“When I write the names they become real, not just statistics. When I write the names they become real again. It’s almost like they get a few seconds more here. Do you know what I mean? I would never be able to make up this many names. The names have to be real. They have to be real, don’t they?”
Mama Z put her hand against the side of Damon face.
“Why pencil?”
“When I’m done, I’m going to erase every name, set them free.”
“Carry on child,” the old woman said. (211)

Mama Z tells Damon that she has compiled 7,006 dossiers of murdered people. She tells him that fewer than 1% of those responsible were convicted of these murders. 

More lynching-related murders are committed, each with its testicle-clutching Black corpse in attendance. The law enforcement officers gradually put together how the murders have been committed, where the bodies are from and the stories behind these new victims. The killings continue to accelerate and spread throughout the country. It becomes obvious that the original perpetrators have lost control of their original plot. And we are in the dark territory of racism and backlash in the US, historically and in the present day. 

The pastiche of the detection continues to the end – there is even a locked-in-a-fridge scene. Some jokes are corny (the three detectives who introduce themselves as Ho, Chi, and Minh, for example). But the juxtaposition of the features of the ordinary plot with the carnage echoes the way in which White history has failed to explore the history of Black murder and simply got on with writing about the White American dream.

I have a few scruples. The present-day victims from Wheat Bryant to the victims of the hordes that are eventually activated, while gross and racist, were the children of the murderers of the ‘50s. The issue of culpability is tricky, for no doubt they have benefited from the racism that fuelled the appalling death rate during the period of the lynchings, and the murders of all those enslaved peoples before that, but they did not commit them themselves. I guess Percival Everett want to make the point that all White people are implicated – then and now.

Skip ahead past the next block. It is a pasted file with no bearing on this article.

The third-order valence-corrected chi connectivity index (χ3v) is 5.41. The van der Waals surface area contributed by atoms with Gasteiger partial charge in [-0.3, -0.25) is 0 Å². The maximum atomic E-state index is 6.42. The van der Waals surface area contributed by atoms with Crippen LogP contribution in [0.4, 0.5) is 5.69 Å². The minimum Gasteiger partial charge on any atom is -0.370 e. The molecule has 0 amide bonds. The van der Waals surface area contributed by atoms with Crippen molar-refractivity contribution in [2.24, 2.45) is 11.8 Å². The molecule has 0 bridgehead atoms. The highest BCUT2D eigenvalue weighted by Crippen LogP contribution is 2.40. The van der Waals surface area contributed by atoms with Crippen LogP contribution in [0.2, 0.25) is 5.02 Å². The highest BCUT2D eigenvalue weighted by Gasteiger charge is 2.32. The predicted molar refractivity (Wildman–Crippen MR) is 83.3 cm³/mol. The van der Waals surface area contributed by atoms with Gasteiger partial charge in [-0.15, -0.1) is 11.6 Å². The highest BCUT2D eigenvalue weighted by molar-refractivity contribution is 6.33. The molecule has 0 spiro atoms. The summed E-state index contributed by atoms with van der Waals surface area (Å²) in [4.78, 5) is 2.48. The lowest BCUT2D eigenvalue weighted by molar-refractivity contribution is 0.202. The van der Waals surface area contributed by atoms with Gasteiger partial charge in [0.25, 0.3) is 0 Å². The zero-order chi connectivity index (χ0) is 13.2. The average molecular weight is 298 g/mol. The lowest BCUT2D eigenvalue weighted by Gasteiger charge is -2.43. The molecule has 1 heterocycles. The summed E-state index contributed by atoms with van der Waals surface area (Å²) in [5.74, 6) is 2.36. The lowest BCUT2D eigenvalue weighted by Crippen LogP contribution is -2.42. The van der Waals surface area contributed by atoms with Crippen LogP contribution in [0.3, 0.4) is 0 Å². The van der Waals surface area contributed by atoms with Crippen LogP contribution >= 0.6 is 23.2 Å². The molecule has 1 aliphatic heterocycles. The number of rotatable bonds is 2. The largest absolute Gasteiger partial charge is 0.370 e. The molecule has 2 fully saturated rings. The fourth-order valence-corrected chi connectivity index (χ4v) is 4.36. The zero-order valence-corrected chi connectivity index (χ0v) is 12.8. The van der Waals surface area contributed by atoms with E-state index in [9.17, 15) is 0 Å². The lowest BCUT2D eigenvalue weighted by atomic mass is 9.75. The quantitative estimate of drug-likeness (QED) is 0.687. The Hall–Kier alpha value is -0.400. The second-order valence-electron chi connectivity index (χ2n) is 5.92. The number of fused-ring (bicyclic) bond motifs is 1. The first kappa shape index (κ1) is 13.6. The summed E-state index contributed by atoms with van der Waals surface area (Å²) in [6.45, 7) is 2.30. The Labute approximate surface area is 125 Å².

And I always find extra-judicial killings hard to accept, although it is clear that justice under Jim Crow laws was completely inadequate. And unlike most detective stories, the motives and methods of the murderers are not neatly explained in the final chapter. Indeed, the paranormal appears to have taken over, with the hordes chant Rise! Rise! We are left with a sweet love story and Armageddon. 

Perhaps that’s how it will be. 

Percival Everett

Born in 1956 and working as a professor of literature at the University of South California, Percival Everett is a prolific writer: of poetry, short stories and 23 novels. His work embraces many different traditions in English literature, and he claims the influence of Mark Twain. In the Guardian review of The Trees, he was described as a ‘seriously playful’ writer, which seems about right. 

The Trees was shortlisted for the Booker Prize 2022.

The blog review which alerted me to this book can be found on Jacquiwine’s Journal, in September 2022.

*Note: Nescience is the state of not knowing.

The Trees by Percival Everett was published in 2021 by Influx Press 334pp